American Diabetes Association, European Association for the Study of Diabetes Publish Consensus Algorithm for Type 2 Diabetes Tr
ALEXANDRIA, VA and DUeSSELDORF, GERMANY, Oct 22, 2008 (MARKET WIRE via COMTEX) -- A panel of experts convened by the American Diabetes Association and the European Association for the Study of Diabetes has issued updated treatment recommendations for type 2 diabetes, in a consensus statement being published online today in the journals Diabetes Care and Diabetologia.
The revisions to the diabetes treatment algorithm, first published in 2006, provide guidance to health care providers for treating type 2 diabetes, taking into account new medications that have come on the market and the most current scientific data regarding previously recommended drugs.
The algorithm describes a stepped-care approach to treat the elevated levels of blood glucose and A1C, a measure of average glucose levels during the previous two to three months that characterize diabetes. The consensus statement authors again suggest lifestyle changes and metformin as the initial treatment to help people newly diagnosed with type 2 diabetes achieve A1C goals. The lifestyle intervention and metformin are usually continued throughout the treatment course. However, if glucose/glycemic goals are not met, or not maintained over time, the algorithm progresses to Step 2 and provides two choices. The first choice, which is preferred and well validated, calls for the addition of basal insulin or a sulfonylurea to lifestyle changes and metformin. The second choice includes the addition of pioglitazone or a GLP-1 agonist to lifestyle changes and metformin. If the Step 2 choices do not maintain A1C goals, the panel suggests initiation of basal insulin, if not already started, and then transition to intensive insulin (Step 3), if needed. As in the original algorithm, all of the transitions in therapy usually occur at 3-month intervals, aiming for rapid achievement and continuous maintenance of near-normal glucose and A1C levels.
"Excellent glycemic control is critical to prevent the long-term complications associated with diabetes, which can lead to loss of vision, kidney failure, and amputations," said Dr. David M. Nathan, Chair of the Panel. "After much deliberation, we intentionally chose therapies we highly recommend as safe, effective, and that have much evidence supporting their use. The second tier drugs are valuable if hypoglycemia is a major concern, but the use of these drugs is less validated."
For interviews with Dr. Nathan, please e-mail him at email@example.com.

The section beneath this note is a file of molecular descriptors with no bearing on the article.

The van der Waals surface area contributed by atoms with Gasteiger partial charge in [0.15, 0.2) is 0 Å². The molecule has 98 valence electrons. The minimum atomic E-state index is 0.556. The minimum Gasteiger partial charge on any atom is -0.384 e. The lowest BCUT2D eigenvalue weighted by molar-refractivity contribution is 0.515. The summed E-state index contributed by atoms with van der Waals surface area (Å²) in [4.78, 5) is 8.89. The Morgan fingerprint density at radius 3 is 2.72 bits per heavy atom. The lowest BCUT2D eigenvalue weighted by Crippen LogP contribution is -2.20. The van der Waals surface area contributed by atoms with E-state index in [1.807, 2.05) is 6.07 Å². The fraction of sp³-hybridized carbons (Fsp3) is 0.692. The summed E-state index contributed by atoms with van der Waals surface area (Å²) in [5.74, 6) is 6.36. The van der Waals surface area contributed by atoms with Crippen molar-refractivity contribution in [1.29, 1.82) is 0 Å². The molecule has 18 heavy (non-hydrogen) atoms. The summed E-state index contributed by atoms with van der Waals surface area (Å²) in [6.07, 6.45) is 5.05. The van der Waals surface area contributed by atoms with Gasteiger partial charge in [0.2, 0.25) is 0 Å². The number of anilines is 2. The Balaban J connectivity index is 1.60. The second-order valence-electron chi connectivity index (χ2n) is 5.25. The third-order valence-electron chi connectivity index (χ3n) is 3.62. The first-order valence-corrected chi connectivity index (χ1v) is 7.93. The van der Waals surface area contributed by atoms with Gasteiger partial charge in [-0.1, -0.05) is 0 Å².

Prof. Ele Ferrannini, Past President of EASD, said, "This joint EASD/ADA statement on the treatment of type 2 diabetes is an effort to represent the latest scientific evidence relevant to the use of blood glucose lowering agents in the hope of providing comprehensive guidance to clinicians."
For interviews with Prof. Ferrannini, please e-mail firstname.lastname@example.org.
Diabetes Care, published by the American Diabetes Association, is the leading peer-reviewed journal of clinical research into one of the nation's leading causes of death by disease. Diabetes also is a leading cause of heart disease and stroke, as well as the leading cause of adult blindness, kidney failure, and non-traumatic amputations.
The American Diabetes Association is leading the fight against the deadly consequences of diabetes and fighting for those affected by diabetes. The Association funds research to prevent, cure and manage diabetes; delivers services to hundreds of communities; provides objective and credible information; and gives voice to those denied their rights because of diabetes. Founded in 1940, our mission is to prevent and cure diabetes and to improve the lives of all people affected by diabetes. For more information, please call the American Diabetes Association at 1-800-DIABETES (1-800-342-2383) or visit www.diabetes.org. Information from both these sources is available in English and Spanish.
Diabetologia, the official journal of EASD, is the leading publication in Europe for clinical and basic diabetes research and conveys new information and insights into the condition, ranging from basic science to clinical applications.
The EASD was founded in 1965 and its annual diabetes meeting brings together the largest international audience of diabetologists. In 2008, the EASD Annual Meeting was attended by over 18,000 participants from 124 countries. EASD generously funds travel grants to young presenters from all over the world, numerous postgraduate activities in Europe and beyond and works closely with European research institutions. EASD has never been restricted by the borders of Europe and its membership is open to all nationalities. The European Foundation for the Study of Diabetes, which was founded by the EASD, has committed over 55 million Euros to diabetes research and cooperates with partners from industry and other with non-profit organisations.
Contact: Dayle Kern ADA (703) 549-1500 ext. 2290
Dr. Monika Grüsser EASD +49-211-758469-0
SOURCE: American Diabetes Association
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